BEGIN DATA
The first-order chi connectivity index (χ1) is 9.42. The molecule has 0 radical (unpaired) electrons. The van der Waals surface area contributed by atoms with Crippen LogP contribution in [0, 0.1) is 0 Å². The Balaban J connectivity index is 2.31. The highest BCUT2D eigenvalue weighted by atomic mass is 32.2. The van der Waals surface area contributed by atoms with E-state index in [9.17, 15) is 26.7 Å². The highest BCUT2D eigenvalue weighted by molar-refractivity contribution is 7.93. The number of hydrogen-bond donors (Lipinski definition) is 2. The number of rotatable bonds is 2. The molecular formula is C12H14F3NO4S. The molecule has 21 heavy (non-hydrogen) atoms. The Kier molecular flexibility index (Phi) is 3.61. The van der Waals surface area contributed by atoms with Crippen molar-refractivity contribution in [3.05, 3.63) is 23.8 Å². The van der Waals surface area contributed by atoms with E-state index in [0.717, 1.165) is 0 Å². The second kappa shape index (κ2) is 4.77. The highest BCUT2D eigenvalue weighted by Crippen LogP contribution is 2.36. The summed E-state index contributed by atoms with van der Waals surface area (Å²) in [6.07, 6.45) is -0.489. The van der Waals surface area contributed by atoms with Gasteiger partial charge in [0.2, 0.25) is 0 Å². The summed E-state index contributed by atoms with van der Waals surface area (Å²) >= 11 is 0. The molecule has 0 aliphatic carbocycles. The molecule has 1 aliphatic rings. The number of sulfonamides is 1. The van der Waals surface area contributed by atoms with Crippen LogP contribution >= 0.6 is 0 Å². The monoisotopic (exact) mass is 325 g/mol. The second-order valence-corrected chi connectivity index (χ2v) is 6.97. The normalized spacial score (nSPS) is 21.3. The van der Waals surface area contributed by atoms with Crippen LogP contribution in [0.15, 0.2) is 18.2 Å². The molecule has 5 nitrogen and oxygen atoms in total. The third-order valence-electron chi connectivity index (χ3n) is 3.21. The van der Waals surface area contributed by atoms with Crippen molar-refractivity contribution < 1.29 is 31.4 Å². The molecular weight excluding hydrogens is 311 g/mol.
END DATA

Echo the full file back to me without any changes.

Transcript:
The first-order chi connectivity index (χ1) is 9.42. The molecule has 0 radical (unpaired) electrons. The van der Waals surface area contributed by atoms with Crippen LogP contribution in [0, 0.1) is 0 Å². The Balaban J connectivity index is 2.31. The highest BCUT2D eigenvalue weighted by atomic mass is 32.2. The van der Waals surface area contributed by atoms with E-state index in [9.17, 15) is 26.7 Å². The highest BCUT2D eigenvalue weighted by molar-refractivity contribution is 7.93. The number of hydrogen-bond donors (Lipinski definition) is 2. The number of rotatable bonds is 2. The molecular formula is C12H14F3NO4S. The molecule has 21 heavy (non-hydrogen) atoms. The Kier molecular flexibility index (Phi) is 3.61. The van der Waals surface area contributed by atoms with Crippen molar-refractivity contribution in [3.05, 3.63) is 23.8 Å². The van der Waals surface area contributed by atoms with E-state index in [0.717, 1.165) is 0 Å². The second kappa shape index (κ2) is 4.77. The highest BCUT2D eigenvalue weighted by Crippen LogP contribution is 2.36. The summed E-state index contributed by atoms with van der Waals surface area (Å²) in [6.07, 6.45) is -0.489. The van der Waals surface area contributed by atoms with Gasteiger partial charge in [0.2, 0.25) is 0 Å². The summed E-state index contributed by atoms with van der Waals surface area (Å²) >= 11 is 0. The molecule has 0 aliphatic carbocycles. The molecule has 1 aliphatic rings. The number of sulfonamides is 1. The van der Waals surface area contributed by atoms with Crippen LogP contribution >= 0.6 is 0 Å². The monoisotopic (exact) mass is 325 g/mol. The second-order valence-corrected chi connectivity index (χ2v) is 6.97. The normalized spacial score (nSPS) is 21.3. The van der Waals surface area contributed by atoms with Crippen LogP contribution in [0.15, 0.2) is 18.2 Å². The molecule has 5 nitrogen and oxygen atoms in total. The third-order valence-electron chi connectivity index (χ3n) is 3.21. The van der Waals surface area contributed by atoms with Crippen molar-refractivity contribution < 1.29 is 31.4 Å². The molecular weight excluding hydrogens is 311 g/mol.